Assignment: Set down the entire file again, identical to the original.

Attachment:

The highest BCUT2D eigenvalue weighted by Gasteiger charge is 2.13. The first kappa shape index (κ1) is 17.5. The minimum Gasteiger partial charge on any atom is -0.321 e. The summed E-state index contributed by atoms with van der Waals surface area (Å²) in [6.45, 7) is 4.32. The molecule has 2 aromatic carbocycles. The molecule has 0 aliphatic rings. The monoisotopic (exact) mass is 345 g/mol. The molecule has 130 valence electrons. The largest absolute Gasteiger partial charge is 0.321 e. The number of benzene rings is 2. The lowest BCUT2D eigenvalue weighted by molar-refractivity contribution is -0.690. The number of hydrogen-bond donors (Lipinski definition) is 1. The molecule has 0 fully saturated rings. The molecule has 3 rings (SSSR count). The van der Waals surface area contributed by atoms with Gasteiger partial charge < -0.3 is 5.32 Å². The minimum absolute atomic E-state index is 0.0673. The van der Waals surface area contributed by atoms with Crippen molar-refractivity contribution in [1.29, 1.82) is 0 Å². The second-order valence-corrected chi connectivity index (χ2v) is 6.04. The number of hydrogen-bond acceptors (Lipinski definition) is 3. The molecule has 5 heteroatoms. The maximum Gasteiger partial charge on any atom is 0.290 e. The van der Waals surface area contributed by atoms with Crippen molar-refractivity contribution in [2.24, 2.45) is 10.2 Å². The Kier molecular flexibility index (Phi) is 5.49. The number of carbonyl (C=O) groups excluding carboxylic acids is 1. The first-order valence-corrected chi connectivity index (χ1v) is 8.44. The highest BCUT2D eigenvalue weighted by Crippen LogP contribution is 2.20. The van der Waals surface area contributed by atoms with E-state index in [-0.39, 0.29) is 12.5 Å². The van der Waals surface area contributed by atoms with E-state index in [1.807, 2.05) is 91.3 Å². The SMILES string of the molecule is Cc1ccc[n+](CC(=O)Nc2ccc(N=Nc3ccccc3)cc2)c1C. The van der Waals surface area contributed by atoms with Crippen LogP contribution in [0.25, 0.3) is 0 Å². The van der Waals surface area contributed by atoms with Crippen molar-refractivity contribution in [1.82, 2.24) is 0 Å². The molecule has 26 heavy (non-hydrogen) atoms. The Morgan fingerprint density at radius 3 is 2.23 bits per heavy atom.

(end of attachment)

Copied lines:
The highest BCUT2D eigenvalue weighted by Gasteiger charge is 2.13. The first kappa shape index (κ1) is 17.5. The minimum Gasteiger partial charge on any atom is -0.321 e. The summed E-state index contributed by atoms with van der Waals surface area (Å²) in [6.45, 7) is 4.32. The molecule has 2 aromatic carbocycles. The molecule has 0 aliphatic rings. The monoisotopic (exact) mass is 345 g/mol. The molecule has 130 valence electrons. The largest absolute Gasteiger partial charge is 0.321 e. The number of benzene rings is 2. The lowest BCUT2D eigenvalue weighted by molar-refractivity contribution is -0.690. The number of hydrogen-bond donors (Lipinski definition) is 1. The molecule has 0 fully saturated rings. The molecule has 3 rings (SSSR count). The van der Waals surface area contributed by atoms with Gasteiger partial charge < -0.3 is 5.32 Å². The minimum absolute atomic E-state index is 0.0673. The van der Waals surface area contributed by atoms with Crippen molar-refractivity contribution in [1.29, 1.82) is 0 Å². The second-order valence-corrected chi connectivity index (χ2v) is 6.04. The number of hydrogen-bond acceptors (Lipinski definition) is 3. The molecule has 5 heteroatoms. The maximum Gasteiger partial charge on any atom is 0.290 e. The van der Waals surface area contributed by atoms with Crippen molar-refractivity contribution in [2.24, 2.45) is 10.2 Å². The Kier molecular flexibility index (Phi) is 5.49. The number of carbonyl (C=O) groups excluding carboxylic acids is 1. The first-order valence-corrected chi connectivity index (χ1v) is 8.44. The highest BCUT2D eigenvalue weighted by Crippen LogP contribution is 2.20. The van der Waals surface area contributed by atoms with E-state index in [-0.39, 0.29) is 12.5 Å². The van der Waals surface area contributed by atoms with E-state index in [1.807, 2.05) is 91.3 Å². The SMILES string of the molecule is Cc1ccc[n+](CC(=O)Nc2ccc(N=Nc3ccccc3)cc2)c1C. The van der Waals surface area contributed by atoms with Crippen LogP contribution in [0.25, 0.3) is 0 Å². The van der Waals surface area contributed by atoms with Crippen molar-refractivity contribution in [1.82, 2.24) is 0 Å². The molecule has 26 heavy (non-hydrogen) atoms. The Morgan fingerprint density at radius 3 is 2.23 bits per heavy atom.